Yin Yoga + Acupressure for Digestion

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Lydia Sullivan

It’s the most wonderful time of year…

That is, unless you struggle with digestive issues or have a chronic health condition in which case you could spend most of boxing day on the toilet or in bed. The stress of the season coupled with rich food and a few too many ‘medicinal red wines’ may mean you struggle through the next few weeks with bloating, discomfort and a feeling of heaviness in your mind and body. In this short blog I want to gift you some simple tools to support your digestion and ensure you (and your stool💩) end the year feeling good.

In Traditional Chinese Medicine (TCM) disharmony in our digestion suggests an imbalance of our stomach and spleen. These are the organs connected to our digestive system and have the function of transforming and transporting food and liquids consumed into blood and qi that can then nourish the rest of the organs in the body.

This imbalance may show up as:

  1. Bloating and distention of the abdomen
  2. Excess worry and overthinking
  3. Changes to your stool; diarrhoea or constipation
  4. Heaviness of your limbs
  5. Nausea, acid reflux, excess burping
  6. Swollen limbs, legs, arms, tongue

If any of these symptoms sound familiar (which is very common in Western society) then you may have disharmony of your stomach & spleen. Taking time each day to connect your  body through the yin shapes outlined and the acupressure points will help blood and qi flow more harmoniously throughout your body. Placing both hands on your belly to connect to your physical centre is also a very grounding exercise if you don’t have time for a more extensive yin and acupressure practice.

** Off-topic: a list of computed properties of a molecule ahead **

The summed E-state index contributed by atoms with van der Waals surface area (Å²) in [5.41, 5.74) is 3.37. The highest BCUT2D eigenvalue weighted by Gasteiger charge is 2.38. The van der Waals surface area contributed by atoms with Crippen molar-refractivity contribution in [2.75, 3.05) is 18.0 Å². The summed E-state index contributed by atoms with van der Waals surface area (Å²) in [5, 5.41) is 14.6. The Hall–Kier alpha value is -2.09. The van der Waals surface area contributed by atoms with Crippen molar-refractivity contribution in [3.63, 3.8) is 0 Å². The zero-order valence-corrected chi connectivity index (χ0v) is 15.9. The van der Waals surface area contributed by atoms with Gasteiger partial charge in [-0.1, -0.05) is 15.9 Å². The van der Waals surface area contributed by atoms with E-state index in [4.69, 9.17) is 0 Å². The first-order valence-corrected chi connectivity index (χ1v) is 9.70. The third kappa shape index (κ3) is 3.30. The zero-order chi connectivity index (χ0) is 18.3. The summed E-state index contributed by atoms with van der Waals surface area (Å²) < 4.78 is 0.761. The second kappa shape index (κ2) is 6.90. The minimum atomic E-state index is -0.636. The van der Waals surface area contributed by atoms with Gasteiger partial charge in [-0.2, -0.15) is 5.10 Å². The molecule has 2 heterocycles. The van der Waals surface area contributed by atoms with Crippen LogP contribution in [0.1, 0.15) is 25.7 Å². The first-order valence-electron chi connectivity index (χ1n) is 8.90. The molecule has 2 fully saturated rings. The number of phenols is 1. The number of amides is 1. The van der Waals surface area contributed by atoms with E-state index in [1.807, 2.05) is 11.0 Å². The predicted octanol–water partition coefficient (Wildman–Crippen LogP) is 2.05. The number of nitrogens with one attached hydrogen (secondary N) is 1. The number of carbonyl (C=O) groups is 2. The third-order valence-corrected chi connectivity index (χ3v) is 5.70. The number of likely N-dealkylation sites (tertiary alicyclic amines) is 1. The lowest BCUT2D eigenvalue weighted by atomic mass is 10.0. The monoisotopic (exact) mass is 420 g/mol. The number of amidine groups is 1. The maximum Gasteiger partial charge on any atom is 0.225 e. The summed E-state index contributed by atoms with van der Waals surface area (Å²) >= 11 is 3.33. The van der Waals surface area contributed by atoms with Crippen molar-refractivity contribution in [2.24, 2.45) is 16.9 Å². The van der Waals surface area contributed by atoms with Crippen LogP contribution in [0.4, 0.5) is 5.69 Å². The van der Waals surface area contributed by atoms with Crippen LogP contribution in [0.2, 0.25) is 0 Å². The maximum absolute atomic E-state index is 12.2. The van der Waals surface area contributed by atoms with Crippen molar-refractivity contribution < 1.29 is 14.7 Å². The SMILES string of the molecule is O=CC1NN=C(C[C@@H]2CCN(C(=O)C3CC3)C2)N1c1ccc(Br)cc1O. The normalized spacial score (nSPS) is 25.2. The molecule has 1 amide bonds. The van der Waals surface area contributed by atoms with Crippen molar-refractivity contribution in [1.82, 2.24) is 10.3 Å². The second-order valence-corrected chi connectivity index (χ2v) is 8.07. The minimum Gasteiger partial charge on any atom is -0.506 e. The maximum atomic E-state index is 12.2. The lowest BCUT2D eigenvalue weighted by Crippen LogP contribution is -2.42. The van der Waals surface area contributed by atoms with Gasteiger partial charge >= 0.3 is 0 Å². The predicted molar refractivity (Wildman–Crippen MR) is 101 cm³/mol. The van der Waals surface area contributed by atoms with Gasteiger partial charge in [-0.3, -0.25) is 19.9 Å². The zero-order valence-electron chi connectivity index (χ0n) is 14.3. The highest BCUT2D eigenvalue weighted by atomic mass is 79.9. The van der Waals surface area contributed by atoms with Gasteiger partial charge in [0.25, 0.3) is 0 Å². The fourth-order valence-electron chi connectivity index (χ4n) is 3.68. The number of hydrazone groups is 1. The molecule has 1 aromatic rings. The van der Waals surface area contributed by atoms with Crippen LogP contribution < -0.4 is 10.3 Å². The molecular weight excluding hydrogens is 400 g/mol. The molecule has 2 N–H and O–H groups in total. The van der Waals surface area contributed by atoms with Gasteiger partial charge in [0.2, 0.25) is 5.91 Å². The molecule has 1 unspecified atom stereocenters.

Yin Yoga Poses

Childs pose with soft fists (3-5 min)

Place your hands into soft fists and rest them on your lower abdomen, with your knees and feet together fold your body over your thighs. Your forehead can rest on the floor or can be propped up by a block. You should feel the gentle pressure of your fists in your lower abdomen acting as a light massage.

Hold the pose in stillness, setting a timer for 3-5 minutes. Allow your mind to be anchored by consciously slow down your breath, you can focus your mind with an equal breath practice, inhaling through your nose for the count of 4 and exhaling out your nose for 4 (you can breath out of your mouth if this feels very unsettling or claustrophobic for you.

*Between your shapes take a savasana as a rebound to allow the body to reeve the full effects of the shape.

Supported Bridge (5 min)

Begin by placing both feet on the floor with feet hip distance apart, you should be able to graze your heels with your finger tips. Place your block underneath your sacrum, the flat part of your lower spine, you can choose the height of the block, I like to start on the lowest height and build up as the tissues of my body soften and release. If you don’t have a block you can use pillows to lift your hips higher than your heart and open the area of your lower belly.

Options to incorporate into your bridge pose:

  1. Massaging your belly in a circular clockwise motion
  2. Both knees bent with your feet on the floor, or one leg straight and one bent, or both legs straight (check in with how your lower back feels here and self-adjust as you need)

Hold the pose for 5 minutes, if you are exploring the variations, spend half the time with one leg straight and then switch legs, or you can spend the first two minutes in the shape and the remainder of the time gentle massaging your belly.


Acupressure is a noninvasive form of Chinese medicine for those that don’t like needles or want to support the flow of blood and qi around the body without a practitioner. During acupressure we apply pressure to the skin to stimulate qi in the meridian lines. Acupressure is  an amazing tool in your toolbox as it’s affordable, safe and a simple and effective way to take care of yourself.

“During acupressure we apply pressure to the skin to stimulate qi in the meridian lines.”

How to find the points: